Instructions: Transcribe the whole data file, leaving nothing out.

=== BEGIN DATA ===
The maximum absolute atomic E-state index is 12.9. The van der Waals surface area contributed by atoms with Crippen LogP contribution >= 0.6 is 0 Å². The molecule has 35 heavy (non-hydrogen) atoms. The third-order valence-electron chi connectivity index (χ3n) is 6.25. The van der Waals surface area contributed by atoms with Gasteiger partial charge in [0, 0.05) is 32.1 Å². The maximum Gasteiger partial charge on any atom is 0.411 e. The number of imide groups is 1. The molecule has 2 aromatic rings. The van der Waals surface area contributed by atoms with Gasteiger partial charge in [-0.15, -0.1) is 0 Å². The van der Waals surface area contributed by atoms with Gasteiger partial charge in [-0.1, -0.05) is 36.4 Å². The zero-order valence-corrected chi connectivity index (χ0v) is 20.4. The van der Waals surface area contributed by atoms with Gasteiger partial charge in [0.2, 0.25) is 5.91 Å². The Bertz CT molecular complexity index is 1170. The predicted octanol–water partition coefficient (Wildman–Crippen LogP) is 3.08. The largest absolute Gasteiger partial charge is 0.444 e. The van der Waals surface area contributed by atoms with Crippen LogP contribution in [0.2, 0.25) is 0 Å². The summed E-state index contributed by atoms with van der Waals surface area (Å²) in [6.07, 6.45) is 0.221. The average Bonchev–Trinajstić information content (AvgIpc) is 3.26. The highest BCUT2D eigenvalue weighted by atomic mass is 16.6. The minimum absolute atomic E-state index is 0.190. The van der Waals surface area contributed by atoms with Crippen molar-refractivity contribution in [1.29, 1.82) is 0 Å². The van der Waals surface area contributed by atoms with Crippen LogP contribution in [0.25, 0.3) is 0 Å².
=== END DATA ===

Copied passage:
The maximum absolute atomic E-state index is 12.9. The van der Waals surface area contributed by atoms with Crippen LogP contribution >= 0.6 is 0 Å². The molecule has 35 heavy (non-hydrogen) atoms. The third-order valence-electron chi connectivity index (χ3n) is 6.25. The van der Waals surface area contributed by atoms with Gasteiger partial charge in [0, 0.05) is 32.1 Å². The maximum Gasteiger partial charge on any atom is 0.411 e. The number of imide groups is 1. The molecule has 2 aromatic rings. The van der Waals surface area contributed by atoms with Gasteiger partial charge in [-0.15, -0.1) is 0 Å². The van der Waals surface area contributed by atoms with Gasteiger partial charge in [-0.1, -0.05) is 36.4 Å². The zero-order valence-corrected chi connectivity index (χ0v) is 20.4. The van der Waals surface area contributed by atoms with Gasteiger partial charge in [0.2, 0.25) is 5.91 Å². The Bertz CT molecular complexity index is 1170. The predicted octanol–water partition coefficient (Wildman–Crippen LogP) is 3.08. The largest absolute Gasteiger partial charge is 0.444 e. The van der Waals surface area contributed by atoms with Crippen LogP contribution in [0.2, 0.25) is 0 Å². The summed E-state index contributed by atoms with van der Waals surface area (Å²) in [6.07, 6.45) is 0.221. The average Bonchev–Trinajstić information content (AvgIpc) is 3.26. The highest BCUT2D eigenvalue weighted by atomic mass is 16.6. The minimum absolute atomic E-state index is 0.190. The van der Waals surface area contributed by atoms with Crippen molar-refractivity contribution in [1.29, 1.82) is 0 Å². The van der Waals surface area contributed by atoms with Crippen LogP contribution in [0.25, 0.3) is 0 Å².